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English as a Lingua Franca: Changing language practices

Tuition fee

Prices

EARLY BIRD prices valid until 28.2.2017
NORMAL prices after 28.2.2017

Expenses for Special Courses
Environmental Impacts of catchment from Headwaters to the Sea, expenses 1 140,00 €
Introduction to Modern Atmospheric Science I 190,00 €

Overview

Synopsis

English has become a global language of intercultural communication and is used worldwide as a contact language between people who do not share a common native language. Non-native speakers of English are increasingly using the language with each other in areas such as academia, business, diplomacy, sport and personal relationships. How does this new sociolinguistic situation develop and how does it affect language practices?

Following Mauranen (2012), this course examines the phenomenon of English as a lingua franca (ELF) from three different but interrelated perspectives: cognitive, microsocial and macrosocial. We will start by looking at the linguistic features of ELF and thinking how cognitive properties of multilingual processing can explain them. Moving on to the microsocial perspective, the students will get a chance to observe ELF interaction in the private sphere, paying special attention to misunderstandings and pre-empting them as well as multilingual practices. At the macrosocial level, we will deal with such issues as language ideologies, linguistic imperialism and language ownership. Exploring a very recent concept of ‘translanguaging’, we will discuss the complex and fluid ways in which people use multiple languages, including English, in international communication, and especially in higher education. We will continue by considering the ways speakers monitor and intervene in their own or each other’s language use in ELF interaction/writing, and conclude by taking an applied perspective on ELF and looking at its practical implications for teaching and assessment, among other professional fields. Each lecture topic will be further developed with students in a collaborative workshop format.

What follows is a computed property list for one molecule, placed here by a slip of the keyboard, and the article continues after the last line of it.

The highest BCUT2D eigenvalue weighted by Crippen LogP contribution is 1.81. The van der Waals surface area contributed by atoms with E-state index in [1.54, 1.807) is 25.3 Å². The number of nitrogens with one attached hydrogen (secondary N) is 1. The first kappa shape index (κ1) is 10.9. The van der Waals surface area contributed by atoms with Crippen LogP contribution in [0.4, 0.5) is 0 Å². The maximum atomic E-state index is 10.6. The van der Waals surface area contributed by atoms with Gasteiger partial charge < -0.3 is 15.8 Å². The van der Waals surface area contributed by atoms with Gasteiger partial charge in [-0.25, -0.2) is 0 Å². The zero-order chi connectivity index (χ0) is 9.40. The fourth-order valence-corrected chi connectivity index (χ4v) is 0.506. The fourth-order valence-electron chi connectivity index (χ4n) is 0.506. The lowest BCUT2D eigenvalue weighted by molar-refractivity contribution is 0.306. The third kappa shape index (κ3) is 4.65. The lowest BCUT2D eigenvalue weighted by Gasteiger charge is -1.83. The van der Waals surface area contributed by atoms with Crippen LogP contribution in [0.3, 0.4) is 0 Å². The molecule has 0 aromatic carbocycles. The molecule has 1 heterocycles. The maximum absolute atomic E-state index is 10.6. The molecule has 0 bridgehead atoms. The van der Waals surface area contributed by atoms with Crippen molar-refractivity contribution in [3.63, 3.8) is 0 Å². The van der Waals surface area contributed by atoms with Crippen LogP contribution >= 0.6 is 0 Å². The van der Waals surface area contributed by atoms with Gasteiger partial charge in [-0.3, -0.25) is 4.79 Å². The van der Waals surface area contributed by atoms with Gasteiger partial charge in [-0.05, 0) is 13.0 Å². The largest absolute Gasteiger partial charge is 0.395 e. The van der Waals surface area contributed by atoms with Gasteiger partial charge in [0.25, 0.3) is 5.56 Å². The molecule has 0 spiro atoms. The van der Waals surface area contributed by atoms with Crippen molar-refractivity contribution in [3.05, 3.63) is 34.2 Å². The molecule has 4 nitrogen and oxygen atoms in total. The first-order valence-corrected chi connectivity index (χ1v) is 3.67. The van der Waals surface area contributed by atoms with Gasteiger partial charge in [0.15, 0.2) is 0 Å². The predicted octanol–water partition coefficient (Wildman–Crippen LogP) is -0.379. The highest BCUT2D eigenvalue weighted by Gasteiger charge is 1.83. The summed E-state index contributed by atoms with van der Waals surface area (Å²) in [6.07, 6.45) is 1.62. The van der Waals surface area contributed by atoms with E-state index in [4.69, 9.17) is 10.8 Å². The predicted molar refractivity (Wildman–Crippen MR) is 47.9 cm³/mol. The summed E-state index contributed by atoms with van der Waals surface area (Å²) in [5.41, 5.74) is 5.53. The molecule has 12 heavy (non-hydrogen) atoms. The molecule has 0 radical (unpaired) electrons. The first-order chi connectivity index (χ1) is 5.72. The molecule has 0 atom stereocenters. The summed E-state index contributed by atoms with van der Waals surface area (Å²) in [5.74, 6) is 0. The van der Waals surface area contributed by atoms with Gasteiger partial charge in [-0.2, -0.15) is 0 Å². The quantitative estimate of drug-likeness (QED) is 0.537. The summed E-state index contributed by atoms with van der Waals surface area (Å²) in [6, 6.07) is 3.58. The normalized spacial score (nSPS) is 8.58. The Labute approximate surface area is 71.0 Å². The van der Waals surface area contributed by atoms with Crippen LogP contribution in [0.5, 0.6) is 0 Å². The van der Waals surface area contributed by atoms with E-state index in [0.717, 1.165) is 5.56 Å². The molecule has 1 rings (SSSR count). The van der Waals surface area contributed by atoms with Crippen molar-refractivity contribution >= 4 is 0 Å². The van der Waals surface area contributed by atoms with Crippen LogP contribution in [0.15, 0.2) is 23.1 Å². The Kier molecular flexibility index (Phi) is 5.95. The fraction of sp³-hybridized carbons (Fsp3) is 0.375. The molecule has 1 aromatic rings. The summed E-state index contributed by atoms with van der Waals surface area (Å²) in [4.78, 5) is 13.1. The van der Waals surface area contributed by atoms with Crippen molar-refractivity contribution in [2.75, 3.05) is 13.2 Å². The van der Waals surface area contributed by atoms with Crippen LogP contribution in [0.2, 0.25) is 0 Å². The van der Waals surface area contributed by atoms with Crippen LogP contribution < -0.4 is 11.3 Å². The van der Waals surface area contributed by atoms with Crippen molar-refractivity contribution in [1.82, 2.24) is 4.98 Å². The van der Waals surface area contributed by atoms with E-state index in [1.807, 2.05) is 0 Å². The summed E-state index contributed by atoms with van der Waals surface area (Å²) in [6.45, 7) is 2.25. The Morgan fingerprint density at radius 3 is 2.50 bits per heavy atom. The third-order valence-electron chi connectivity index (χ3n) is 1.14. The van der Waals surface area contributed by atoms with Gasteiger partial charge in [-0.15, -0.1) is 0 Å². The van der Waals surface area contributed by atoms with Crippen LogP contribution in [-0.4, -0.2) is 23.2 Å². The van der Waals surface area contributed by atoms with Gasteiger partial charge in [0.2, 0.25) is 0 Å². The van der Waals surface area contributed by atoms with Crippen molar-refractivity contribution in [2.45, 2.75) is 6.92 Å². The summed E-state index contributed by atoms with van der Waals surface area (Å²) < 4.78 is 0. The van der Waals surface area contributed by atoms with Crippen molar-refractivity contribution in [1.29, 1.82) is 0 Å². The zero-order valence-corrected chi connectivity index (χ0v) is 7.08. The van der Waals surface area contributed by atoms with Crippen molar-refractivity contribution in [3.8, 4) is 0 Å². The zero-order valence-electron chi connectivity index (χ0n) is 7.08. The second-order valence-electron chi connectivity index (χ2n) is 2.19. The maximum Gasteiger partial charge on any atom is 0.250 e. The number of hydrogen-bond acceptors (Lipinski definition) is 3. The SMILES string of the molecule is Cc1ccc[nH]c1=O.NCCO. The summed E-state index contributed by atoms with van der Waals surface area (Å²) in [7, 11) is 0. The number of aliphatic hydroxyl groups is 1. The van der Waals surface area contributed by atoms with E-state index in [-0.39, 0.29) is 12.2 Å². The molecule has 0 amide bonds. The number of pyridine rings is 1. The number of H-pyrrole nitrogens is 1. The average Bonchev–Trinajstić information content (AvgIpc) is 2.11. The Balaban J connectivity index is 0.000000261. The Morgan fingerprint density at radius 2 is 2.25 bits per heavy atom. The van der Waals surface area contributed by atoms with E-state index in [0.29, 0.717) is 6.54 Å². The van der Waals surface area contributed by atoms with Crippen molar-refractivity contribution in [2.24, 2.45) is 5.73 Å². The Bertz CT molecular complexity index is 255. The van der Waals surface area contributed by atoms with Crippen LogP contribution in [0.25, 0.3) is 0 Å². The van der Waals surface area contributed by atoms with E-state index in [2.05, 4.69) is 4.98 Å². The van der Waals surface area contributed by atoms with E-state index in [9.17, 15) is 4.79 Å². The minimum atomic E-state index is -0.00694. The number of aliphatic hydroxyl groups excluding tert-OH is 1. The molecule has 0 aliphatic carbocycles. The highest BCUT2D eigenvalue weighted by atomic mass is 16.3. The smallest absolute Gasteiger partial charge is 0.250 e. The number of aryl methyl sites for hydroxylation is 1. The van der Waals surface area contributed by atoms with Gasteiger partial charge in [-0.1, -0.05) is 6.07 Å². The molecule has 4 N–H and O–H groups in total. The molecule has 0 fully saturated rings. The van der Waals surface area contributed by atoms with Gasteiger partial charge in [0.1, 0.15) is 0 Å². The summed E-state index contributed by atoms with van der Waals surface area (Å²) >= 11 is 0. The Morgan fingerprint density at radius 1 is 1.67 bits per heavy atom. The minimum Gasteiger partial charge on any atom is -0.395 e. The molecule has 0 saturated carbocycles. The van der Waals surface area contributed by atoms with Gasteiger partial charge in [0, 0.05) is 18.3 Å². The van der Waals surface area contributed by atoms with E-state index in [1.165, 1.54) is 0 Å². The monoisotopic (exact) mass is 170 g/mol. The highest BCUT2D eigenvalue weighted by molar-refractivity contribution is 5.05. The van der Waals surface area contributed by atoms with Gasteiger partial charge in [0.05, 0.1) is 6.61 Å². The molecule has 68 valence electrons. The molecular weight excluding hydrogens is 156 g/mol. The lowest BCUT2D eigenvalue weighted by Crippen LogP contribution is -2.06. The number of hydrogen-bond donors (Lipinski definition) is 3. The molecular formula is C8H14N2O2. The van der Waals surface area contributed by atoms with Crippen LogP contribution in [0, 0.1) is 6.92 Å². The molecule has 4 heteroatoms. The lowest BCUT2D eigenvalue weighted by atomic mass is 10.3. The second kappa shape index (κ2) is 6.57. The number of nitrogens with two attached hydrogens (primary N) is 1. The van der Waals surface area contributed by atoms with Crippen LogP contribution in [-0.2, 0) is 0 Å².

For more information on our research and resources, see the ELFA project webpages:
www.helsinki.fi/elfa

Learning objectives

The students will get acquainted with the concept of ELF and its theoretical framework. They will think of the implications of the phenomenon of ELF for the future of English as well as its practical consequences, for example in the field of education. In addition, they will get hands-on experience of working with authentic linguistic data and applying different research methods, such as corpus linguistics, discourse analysis and conversation analysis.


Course format and teaching methods

The days in the course will be divided into morning and afternoon sessions. In the mornings, the students will listen to the lectures and in the afternoons, they will get a chance to apply their newly obtained knowledge in workshops or language labs. The interactive activities of the afternoons will include (group) discussions, group work, hands-on experience with corpus linguistic tools, mini-research studies in groups or individually on a computer, exercises and tasks. We will also use snippets of real research data at our workshops to provide authentic academic experience.


Target students

The course is suitable for students at Master’s and Doctoral levels as well as language professionals who have an interest in English studies or applied linguistics.


Coordinator

Dr Svetlana Vetchinnikova, svetlana.vetchinnikova@helsinki.fi
You may contact the course coordinator with questions concerning the course content.

With any other questions concerning Helsinki Summer Schoool or the application process, please contact summer-school@helsinki.fi.

Not available for applying at the moment

Application deadlines apply to citizens of: United States